–       The hunt for a new executive director has been narrowed to one person and an announcement on that is also expected soon.

–       Work is continuing on the OGP strategic vision document

–       Efforts to improve the function of the disclosure process are expected.


Warren Krafchik, the OGP co-chair representing civil society, said the OGP “has achieved a lot very quickly, but has a big agenda: “to broker a new social compact … that drives public resources to meet public needs.” Krafchik is Senior Vice President for International Programs of the International Budget Partnership at the Center on Budget and Policy Priorities.

The next challenge is to translate action plans into action, he said, noting that citizens “care less about declarations than about the quality of their lives.” Civil society groups can help by being a resource and an ally to governments and being a critic, he said.

Kountoro Mangakusubroto spoke for Indonesia, which has taken on the third co-chairmanship, and will become chairman in a year. He said the role will provide “strong motivation” for Indonesia.

“This how you nurture string roots” in emerging democracies, he said.

There will be a side event on the OGP president at the Bali Democracy Forum in November, he said.

Cameron emphasized that open government and transparency us “absolutely key” to solving other problems including fighting corruption and improving economic growth.” If government makes data available it can be a huge engine of business creation,” he said.

CSO Survey Results

Also recently revealed were the results of a survey of 100 civil society organization. OGP CSO coordinator Paul Maassen summarized in a blog post:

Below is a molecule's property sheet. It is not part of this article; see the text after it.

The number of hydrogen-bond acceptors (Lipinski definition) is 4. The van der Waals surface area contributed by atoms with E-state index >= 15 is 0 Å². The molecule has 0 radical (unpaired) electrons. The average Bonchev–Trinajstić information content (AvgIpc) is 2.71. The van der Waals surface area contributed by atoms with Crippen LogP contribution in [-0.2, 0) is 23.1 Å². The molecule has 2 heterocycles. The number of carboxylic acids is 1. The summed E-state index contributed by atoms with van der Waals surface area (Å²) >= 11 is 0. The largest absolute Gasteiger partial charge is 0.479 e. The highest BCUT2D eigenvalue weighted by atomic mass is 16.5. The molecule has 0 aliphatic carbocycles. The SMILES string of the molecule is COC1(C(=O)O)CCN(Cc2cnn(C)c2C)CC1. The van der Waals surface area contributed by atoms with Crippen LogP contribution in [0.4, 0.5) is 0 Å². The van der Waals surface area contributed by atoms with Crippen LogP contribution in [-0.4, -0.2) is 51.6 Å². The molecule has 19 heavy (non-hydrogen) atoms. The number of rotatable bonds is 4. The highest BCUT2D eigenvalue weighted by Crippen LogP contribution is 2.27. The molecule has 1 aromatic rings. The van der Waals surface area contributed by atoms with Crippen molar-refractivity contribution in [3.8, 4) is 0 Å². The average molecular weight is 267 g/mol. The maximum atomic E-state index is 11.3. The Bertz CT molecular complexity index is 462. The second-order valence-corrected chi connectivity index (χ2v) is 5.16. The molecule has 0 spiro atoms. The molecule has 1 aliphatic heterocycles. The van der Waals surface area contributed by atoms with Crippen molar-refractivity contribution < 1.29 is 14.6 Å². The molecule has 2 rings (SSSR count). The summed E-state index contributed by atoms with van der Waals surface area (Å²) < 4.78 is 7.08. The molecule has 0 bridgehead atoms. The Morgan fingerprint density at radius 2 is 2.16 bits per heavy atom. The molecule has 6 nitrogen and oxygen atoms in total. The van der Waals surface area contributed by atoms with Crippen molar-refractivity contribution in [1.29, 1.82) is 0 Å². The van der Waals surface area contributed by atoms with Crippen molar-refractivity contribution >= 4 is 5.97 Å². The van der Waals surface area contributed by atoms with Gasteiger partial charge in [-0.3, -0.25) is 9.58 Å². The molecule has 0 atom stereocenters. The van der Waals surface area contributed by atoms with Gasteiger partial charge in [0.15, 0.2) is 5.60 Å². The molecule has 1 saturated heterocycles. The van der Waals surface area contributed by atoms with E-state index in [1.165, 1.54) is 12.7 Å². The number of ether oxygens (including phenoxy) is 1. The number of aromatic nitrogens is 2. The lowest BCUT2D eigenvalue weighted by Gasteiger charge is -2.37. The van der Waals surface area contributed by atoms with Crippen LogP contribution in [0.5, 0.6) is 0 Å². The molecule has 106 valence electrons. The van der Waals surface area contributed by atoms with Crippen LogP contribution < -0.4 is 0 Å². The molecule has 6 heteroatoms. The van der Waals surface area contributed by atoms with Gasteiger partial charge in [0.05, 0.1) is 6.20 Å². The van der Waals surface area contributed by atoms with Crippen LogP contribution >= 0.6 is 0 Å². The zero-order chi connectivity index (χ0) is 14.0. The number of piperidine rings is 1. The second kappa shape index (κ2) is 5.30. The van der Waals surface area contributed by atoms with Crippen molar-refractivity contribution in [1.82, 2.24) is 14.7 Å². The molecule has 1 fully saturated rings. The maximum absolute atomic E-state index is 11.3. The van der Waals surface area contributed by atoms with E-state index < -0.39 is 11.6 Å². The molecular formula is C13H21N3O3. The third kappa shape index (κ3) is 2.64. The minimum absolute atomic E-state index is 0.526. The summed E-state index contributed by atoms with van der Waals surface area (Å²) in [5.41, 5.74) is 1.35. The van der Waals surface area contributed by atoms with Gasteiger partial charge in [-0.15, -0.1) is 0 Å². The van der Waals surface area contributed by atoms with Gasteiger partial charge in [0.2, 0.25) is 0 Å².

In summary: most of you – the respondents from the OGP community – are working for NGOs that are working on your countries favourite commitment areas  and are hoping that OGP will leverage the transparency and accountability work in your countries. You found the consultation process not good, nor bad, yet agree that more actors – from government and civil society – should be involved and that a more structured process of collaboration would be helpful. You are mildly positive about the commitments delivered, but do think important ones are missing.

You see OGP as a positive force in your country and – knowing the context and players best – are best equipped to generate change in your own country. The added value you expect me to bring is primarily access to experiences, cases and knowledge on issues of open government and on the OGP mechanism itself. In return you are very willing to support me and the Steering Committee in shaping OGP further, by giving advice, hosting interns, building communication platforms. But primarily by collecting and sharing your own knowledge, cases and experiences.